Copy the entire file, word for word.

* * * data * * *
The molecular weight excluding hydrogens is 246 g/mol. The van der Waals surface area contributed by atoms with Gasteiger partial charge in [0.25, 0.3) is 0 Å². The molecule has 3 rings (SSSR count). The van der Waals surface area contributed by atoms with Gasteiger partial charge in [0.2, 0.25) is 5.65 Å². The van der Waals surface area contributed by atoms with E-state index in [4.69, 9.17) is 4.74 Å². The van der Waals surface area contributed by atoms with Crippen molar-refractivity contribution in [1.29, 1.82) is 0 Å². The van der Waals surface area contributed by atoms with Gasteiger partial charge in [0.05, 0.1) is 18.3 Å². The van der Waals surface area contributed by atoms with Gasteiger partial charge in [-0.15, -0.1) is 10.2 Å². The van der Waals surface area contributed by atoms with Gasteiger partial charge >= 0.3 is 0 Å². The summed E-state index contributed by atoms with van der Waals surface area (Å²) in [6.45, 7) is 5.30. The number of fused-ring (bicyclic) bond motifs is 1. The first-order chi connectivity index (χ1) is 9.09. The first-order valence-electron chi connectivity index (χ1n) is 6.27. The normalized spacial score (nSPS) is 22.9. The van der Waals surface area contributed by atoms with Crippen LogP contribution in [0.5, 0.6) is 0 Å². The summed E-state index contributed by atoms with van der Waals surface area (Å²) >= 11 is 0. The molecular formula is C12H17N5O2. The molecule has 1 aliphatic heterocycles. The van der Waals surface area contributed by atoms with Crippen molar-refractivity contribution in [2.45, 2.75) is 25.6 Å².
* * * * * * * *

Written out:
The molecular weight excluding hydrogens is 246 g/mol. The van der Waals surface area contributed by atoms with Gasteiger partial charge in [0.25, 0.3) is 0 Å². The molecule has 3 rings (SSSR count). The van der Waals surface area contributed by atoms with Gasteiger partial charge in [0.2, 0.25) is 5.65 Å². The van der Waals surface area contributed by atoms with E-state index in [4.69, 9.17) is 4.74 Å². The van der Waals surface area contributed by atoms with Crippen molar-refractivity contribution in [1.29, 1.82) is 0 Å². The van der Waals surface area contributed by atoms with Gasteiger partial charge in [0.05, 0.1) is 18.3 Å². The van der Waals surface area contributed by atoms with Gasteiger partial charge in [-0.15, -0.1) is 10.2 Å². The van der Waals surface area contributed by atoms with Gasteiger partial charge >= 0.3 is 0 Å². The summed E-state index contributed by atoms with van der Waals surface area (Å²) in [6.45, 7) is 5.30. The number of fused-ring (bicyclic) bond motifs is 1. The first-order chi connectivity index (χ1) is 9.09. The first-order valence-electron chi connectivity index (χ1n) is 6.27. The normalized spacial score (nSPS) is 22.9. The van der Waals surface area contributed by atoms with Crippen LogP contribution in [0.5, 0.6) is 0 Å². The summed E-state index contributed by atoms with van der Waals surface area (Å²) >= 11 is 0. The molecular formula is C12H17N5O2. The molecule has 1 aliphatic heterocycles. The van der Waals surface area contributed by atoms with Crippen molar-refractivity contribution in [2.45, 2.75) is 25.6 Å².